This is the forth post of the OLEDs series. Stay tuned.

AMOLED, or active matrix OLED, is composed of an anode, a cathode, an organic layer, and a thin film transistor (TFT) matrix. Each pixel of the OLED is integrated onto a TFT array. TFT array controls the amount of current flows on each pixel which determines the brightness of generated light.

Instead of having external circuit to turn on/off the cathode and anode stripes that activate pixels in passive matrix configuration, AMOLED allows the current to flow through all of the OLED pixels while having TFTs controls how much current will each pixel gets. This is one of the advantages of AMOLED over PMOLED because TFT arrays need less power than external circuit. In addition, AMOLED’s pixel turns on and off at an incredibly rapid rate making it ideals for motion pictures. Though, AMOLED’s main disadvantage is its expensive manufacturing cost due to the intricacy of the active matrix structure that requires complex processes to fabricate.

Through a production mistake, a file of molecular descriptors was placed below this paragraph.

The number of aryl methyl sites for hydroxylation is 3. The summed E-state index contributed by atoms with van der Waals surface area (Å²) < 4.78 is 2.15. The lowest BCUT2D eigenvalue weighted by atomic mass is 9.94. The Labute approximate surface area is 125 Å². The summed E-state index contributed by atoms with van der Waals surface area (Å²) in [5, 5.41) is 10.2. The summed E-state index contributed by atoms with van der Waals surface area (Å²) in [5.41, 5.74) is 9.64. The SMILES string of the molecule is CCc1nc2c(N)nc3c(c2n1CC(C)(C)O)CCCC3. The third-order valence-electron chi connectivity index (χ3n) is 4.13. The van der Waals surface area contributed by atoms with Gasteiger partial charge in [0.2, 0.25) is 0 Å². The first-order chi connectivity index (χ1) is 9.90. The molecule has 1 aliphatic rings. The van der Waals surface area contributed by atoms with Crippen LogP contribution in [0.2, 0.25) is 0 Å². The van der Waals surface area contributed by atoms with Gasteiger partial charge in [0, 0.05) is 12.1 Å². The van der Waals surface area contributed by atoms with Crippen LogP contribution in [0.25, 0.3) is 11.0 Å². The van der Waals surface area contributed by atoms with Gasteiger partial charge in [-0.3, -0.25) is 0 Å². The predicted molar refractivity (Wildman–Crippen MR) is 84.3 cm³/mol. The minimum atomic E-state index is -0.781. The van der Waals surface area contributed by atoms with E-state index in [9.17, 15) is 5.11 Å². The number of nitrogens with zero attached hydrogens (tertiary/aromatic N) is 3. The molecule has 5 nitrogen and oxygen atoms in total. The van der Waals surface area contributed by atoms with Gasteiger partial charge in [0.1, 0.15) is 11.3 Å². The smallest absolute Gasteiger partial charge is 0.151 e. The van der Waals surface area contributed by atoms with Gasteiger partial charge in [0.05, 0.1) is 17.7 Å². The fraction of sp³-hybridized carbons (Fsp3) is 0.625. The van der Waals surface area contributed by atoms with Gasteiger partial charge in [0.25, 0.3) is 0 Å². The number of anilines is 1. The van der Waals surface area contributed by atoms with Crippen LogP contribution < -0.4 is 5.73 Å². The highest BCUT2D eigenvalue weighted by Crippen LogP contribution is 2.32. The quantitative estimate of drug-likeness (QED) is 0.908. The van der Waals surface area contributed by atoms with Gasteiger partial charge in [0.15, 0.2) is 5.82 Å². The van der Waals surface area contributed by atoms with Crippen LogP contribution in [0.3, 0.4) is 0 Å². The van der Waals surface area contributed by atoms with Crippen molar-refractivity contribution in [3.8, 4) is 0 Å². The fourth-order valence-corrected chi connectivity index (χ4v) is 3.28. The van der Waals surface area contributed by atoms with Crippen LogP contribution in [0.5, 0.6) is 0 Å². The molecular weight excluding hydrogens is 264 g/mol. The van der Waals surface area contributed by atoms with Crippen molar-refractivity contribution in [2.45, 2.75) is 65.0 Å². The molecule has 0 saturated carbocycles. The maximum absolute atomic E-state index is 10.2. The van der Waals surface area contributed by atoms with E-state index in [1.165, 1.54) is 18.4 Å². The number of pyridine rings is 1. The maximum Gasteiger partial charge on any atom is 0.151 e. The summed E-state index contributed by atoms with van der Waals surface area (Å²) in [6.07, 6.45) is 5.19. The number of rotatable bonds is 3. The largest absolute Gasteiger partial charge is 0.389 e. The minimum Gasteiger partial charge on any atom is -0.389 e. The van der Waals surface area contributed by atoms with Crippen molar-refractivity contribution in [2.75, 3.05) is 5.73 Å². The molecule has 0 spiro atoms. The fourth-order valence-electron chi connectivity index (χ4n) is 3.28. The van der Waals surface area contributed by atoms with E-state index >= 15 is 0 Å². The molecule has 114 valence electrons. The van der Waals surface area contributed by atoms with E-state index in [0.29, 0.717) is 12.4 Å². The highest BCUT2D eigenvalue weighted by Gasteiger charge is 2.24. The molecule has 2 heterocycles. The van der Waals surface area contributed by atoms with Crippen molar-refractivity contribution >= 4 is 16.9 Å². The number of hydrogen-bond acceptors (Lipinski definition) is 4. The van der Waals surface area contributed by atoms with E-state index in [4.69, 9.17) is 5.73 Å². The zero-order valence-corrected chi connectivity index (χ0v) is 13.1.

Many leading display companies today such as Samsung, LG, Sony, Universal Display, Nokia and Kodak see a potential of and working on developing AMOLED displays. AMOLED now has become a promising technology for large display and portable display products.

(via universal display, howstuffworks, wikipedia, and oled-display ; image credit: howstuffworks and oled-display)